The Parthenon and Old Athens area

We left Venice just after lunch.  Again the ship had to traverse the length of the Adriatic Sea and arrive at Athens, which is near the south end of Greece.

This took the remainder of the day, overnight, all the next day and then overnight for a second night.

We arrived in Athens on the morning of the following day.

We first saw a lot of marine activity in the port.  Behind the port, we could start to see the city nestled in the foot hill.  Then the mountaineous terrain that surrounds Athens.
Grandma and Jim had a look from the sun deck.  Parked next to use was another cruise ship.  On the shore we could see a much closer view of the waterfront area of the city.

By taking a short walk along the deck we were able to see a large sailing ship.  It certainly was equipped for pleasure, in that we could see a small swimming pool on the deck.  I found myself wondering what happens if the ship started to have a fair amount of heeling in a strong wind.  I guess I will not find the answer to that question.

We started the day with a bus tour.  Here Mary tried to get a few pictures as the bus moved onwards.

The first picture shows a bit of another area of the waterfront.  The next photo shows what I would call 'the saddle dome' like they have in Calgary.  This is part of sport facilities they have for hosting sporting events.

We arrived in the area of the Parthenon.  Now the Parthenon is located on the top of a large hill (really a small mountain).  It is a big climb from the roadway to get near the structure.

This is a quick check of the condition of people today, compared to people of a few thousand years ago.  This hill is hard work, and we had to pause on the way up to get a little rest.  The guide knew this and stopped at several points and explained things to us, so we could recover a bit of our strength for the continued climb.

At this point, we could look out over the remains of a temple and see some of the city of Athens in the background.
When we looked over in another direction, we could see we were gaining elevation compared to the general area of modern Athens.

We could look upwards through a doorway and see that we were getting closer to the Parthenon, but here our guide took quite a while to explain what was around us.  Unfortunately we were so busy watching where we stood on the sloping land, and trying to caught our breath, that I personnally remember little of what he said.

You can see we had a serious climb to continue.  Mary wasn't sure she was up to the task, but she was determined to take this historic site in, and she persevered to the top.

Now we were part of ancient history.  It is better to look at these photos because if you look at many of the people you cans see they have their eyes on their footing, trying to avoid any potential of falling.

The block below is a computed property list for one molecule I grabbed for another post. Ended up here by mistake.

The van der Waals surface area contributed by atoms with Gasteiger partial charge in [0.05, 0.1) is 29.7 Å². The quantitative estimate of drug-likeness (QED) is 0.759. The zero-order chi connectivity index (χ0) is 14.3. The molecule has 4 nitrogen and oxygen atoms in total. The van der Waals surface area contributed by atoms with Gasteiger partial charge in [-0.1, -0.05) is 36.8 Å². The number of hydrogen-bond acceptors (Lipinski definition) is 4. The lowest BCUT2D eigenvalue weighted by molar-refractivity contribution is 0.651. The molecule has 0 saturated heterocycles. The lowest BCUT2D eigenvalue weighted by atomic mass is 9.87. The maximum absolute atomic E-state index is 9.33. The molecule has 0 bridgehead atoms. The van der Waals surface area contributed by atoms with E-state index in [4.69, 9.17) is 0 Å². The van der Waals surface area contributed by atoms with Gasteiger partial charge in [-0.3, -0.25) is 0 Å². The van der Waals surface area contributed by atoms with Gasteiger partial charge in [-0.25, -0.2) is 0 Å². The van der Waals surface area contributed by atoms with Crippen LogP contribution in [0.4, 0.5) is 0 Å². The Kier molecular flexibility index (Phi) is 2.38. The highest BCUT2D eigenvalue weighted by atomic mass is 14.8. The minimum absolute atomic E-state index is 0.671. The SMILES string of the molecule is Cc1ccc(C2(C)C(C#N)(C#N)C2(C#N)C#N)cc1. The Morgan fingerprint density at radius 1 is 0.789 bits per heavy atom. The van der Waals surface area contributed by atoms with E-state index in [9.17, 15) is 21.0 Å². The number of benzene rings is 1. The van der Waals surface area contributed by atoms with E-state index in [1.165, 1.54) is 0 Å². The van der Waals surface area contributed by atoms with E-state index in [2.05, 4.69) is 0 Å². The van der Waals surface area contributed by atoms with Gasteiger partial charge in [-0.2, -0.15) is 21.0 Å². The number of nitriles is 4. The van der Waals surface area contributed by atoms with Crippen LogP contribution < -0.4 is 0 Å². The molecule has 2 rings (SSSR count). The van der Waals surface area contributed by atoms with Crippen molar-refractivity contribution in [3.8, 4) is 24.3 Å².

You can see we were up high.  we had a magnificent view over a very large area.  No wonder this made a great place to build a fort.  You would be able to see hostile visitors, if they approached from any direction.
Our guide (the man with hat at his chest level) was explaining the details about the area we were entering.  Mary was paying close attention and probably remembers much more of what he said than I did.

The restoration work is an on going project.  What looked like rocks strewn about, is a tiny portion of what they have recognized so far and used in their restoration work.
Nearby was a building, I have forgotten the name of, with statues as columns at the one corner.  I took photos as I approached and walked around this building.

As we walked around to the far end of the building, I took a picture with Mary standing in front of the wall that was entirely pillars.

You can see by the scale compared to Mary's height, that these are very tall.  What doesn't show at this distance is how well the columns have stood the test of time.

Mary then used the camera to take a picture from her position, out past where I was standing to show how this site dominates Athens.

Three of the four walls of the Parthenon are standing in good condition.  The fourth wall has been missing for centuries because in a time of hostility, munitions were stored in the building.  Unfortunately a direct hit caused the munitions to blow away that fourth wall.

When we looked down along the one side of the cliff, we could see where they were assembling the stones and determining what goes where.  It was like a giant jigsaw puzzle.
You could see where they had an open amphitheatre, but had much restoration work to do before they would make it also a show piece.

It seemed that everywhere you looked, there was the treasure from many thousands of years ago.  For instance the structure made of a number of columns.

I am sure they have worked on this restoration for many decades, but you can also see that the work has barely begun.  Among the columns you can see the scaffolding, while in front of the structure you can see a few of the pieces of the puzzle they were trying to reconstruct.
Here is a little closer look along one of the walls of the Parthenon.  The scale of the structure has to be seen to be believed.

It is simple enough to think of a construction machine lifting and placing these large components.  But remember this work was done originally when there was only human, wind, and animal power.  I'm impressed.

Walking along the face of the cliff and looking down we saw another amphitheatre that has been much more completely restored.  It looked suitable to me to carry out plays on nice summer evenings.
Our time was short here.  We had used most of time in getting to the top and then attempting to absorb the many details that the guide was providing.

After a short look around, it was time to start back down the hill.  You can see that restoration is going on everywhere, on a big scale.

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